The Euro to Thai Baht (EUR/THB) exchange rate recorded gains on Thursday while the Euro to Russian Ruble (EUR/RUB) and Euro to Japanese Yen (EUR/JPY) exchange rates both softened on account of increasing oil prices and safe-haven demand due to geopolitical conflict between Saudi Arabia and Yemen.
Oil values have tumbled by around 60% since last July as a global glut dominated the market and production was kept at near record highs of 10 million barrels per day. Oil commodity currencies such as the Canadian Dollar (CAD) and Russian Ruble declined significantly as a result of weaker crude prices.
However, Thursday saw Saudi Arabia launch air strikes on Yemen, casting doubts over oil production and general uncertainty over the region, which saw the price of crude increase.
As a result of geopolitical conflict, safe-haven assets such as the Japanese Yen and Swiss Franc (CHF) rise in response, as an influx of investor sentiment goes their way.
Foreign exchange strategist Jeremy Stretch commented: ‘The news flow out of Yemen is causing a risk-off move. The Yen will remain pretty well-bid until there is a pause for breath in the risk-off dynamics.’
Russian Ruble (RUB) Exchange Rate Records Best Currency Performance of 2015
However, the Russian Ruble exchange rate is the star of the show on Thursday, advancing for the fifth consecutive day in what’s been the best currency performance yet in 2015.
The prospect of disrupted oil production has bolstered the Russian Ruble by 2.5% against the US Dollar (USD/RUB).
Analyst Iskander Abdullaev commented: ‘The Ruble is extending the rally as oil jumps on tensions in Yemen. At these levels, the correction in the Dollar/Ruble has overstretched and it’s a good level for profit taking.’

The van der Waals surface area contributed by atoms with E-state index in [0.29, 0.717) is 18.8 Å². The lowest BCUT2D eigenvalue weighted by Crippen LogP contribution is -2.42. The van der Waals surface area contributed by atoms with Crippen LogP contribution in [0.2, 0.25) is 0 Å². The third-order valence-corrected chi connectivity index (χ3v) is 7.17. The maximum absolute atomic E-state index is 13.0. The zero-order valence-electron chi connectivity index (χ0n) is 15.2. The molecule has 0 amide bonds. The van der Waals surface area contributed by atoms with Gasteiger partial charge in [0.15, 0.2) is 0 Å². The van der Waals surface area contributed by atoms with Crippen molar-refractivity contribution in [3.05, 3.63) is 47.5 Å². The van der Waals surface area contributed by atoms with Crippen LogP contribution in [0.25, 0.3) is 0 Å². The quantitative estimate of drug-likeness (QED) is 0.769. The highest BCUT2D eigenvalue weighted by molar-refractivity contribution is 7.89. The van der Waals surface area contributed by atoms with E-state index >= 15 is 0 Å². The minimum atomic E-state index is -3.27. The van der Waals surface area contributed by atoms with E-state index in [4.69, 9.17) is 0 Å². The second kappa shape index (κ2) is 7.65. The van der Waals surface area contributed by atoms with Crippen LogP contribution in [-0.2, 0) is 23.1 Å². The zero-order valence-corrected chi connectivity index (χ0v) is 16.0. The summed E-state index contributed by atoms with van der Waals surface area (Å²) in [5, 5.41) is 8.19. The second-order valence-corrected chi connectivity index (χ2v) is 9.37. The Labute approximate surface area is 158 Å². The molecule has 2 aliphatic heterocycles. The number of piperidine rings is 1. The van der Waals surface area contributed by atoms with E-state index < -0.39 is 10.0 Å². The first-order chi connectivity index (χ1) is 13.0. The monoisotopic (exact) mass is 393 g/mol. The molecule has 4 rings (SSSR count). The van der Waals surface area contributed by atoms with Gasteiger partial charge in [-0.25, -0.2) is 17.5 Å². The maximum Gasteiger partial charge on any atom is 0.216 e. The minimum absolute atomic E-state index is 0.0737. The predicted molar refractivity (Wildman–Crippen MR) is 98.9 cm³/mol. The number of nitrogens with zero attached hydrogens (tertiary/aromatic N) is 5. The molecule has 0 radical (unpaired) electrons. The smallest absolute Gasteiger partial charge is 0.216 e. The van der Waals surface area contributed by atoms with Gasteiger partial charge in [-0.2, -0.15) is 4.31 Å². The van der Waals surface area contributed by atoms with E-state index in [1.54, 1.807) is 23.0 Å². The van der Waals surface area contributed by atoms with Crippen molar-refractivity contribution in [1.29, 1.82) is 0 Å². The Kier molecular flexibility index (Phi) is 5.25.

However, the Ruble could fall on account of easing tensions or Russian central bank key interest rate cuts on April 30th, the date of the next monetary policy meeting.
Aleksey Potapov commented: ‘I don’t think this rally is out of breath yet, but yields have shrunk considerably—I think there’ll be profit taking in the near term and I have started closing my long positions.’
Meanwhile, the Thai Baht was offered little support when Thailand’s exports recorded the most significant drop of the latter six months in February. Thai growth was recorded at 0.7% in 2014—a result of political tensions. However, exports make up a massive 60% of the economy and therefore February’s 6.14% decline was not only more than double forecasts, but proved ‘the outlook is not so good’ to economist Sarun Sunansathaporn.
Sunansathaporn commented: ‘Thailand’s economy is facing a downside risk.’
But it gets worse, Thailand’s imports rose by 1.47% in the year to $16.84B.
Industry expert Chutima Bunyapraphasara stated: ‘Thailand’s exports were pulled lower by a 12.5% drop in agriculture product and agro-industry shipments.’
Euro Exchange Rate Forecast: EUR/JPY, EUR/THB, EUR/RUB
The Euro to Japanese Yen (EUR/JPY), Euro to Thai Baht (EUR/THB) and Euro to Russian Ruble (EUR/RUB) exchange rates are all likely to fluctuate in the remainder of Thursday’s European trading with European Central Bank (ECB) President Mario Draghi speaking later in the session.
The central banker has the ability to impact the Euro exchange rate quite significantly; however, if safe-haven demand and oil prices continue to prop up the Japanese Yen and Russian Ruble, the effects of Draghi’s speech may be quite muted.
The Euro to Japanese Yen (EUR/JPY) exchange rate is reaching 130.7300. The Euro to Thai Baht (EUR/THB) exchange rate is trading at 35.8923; the Euro to Russian Ruble (EUR/RUB) exchange rate is trending in the region of 62.2800.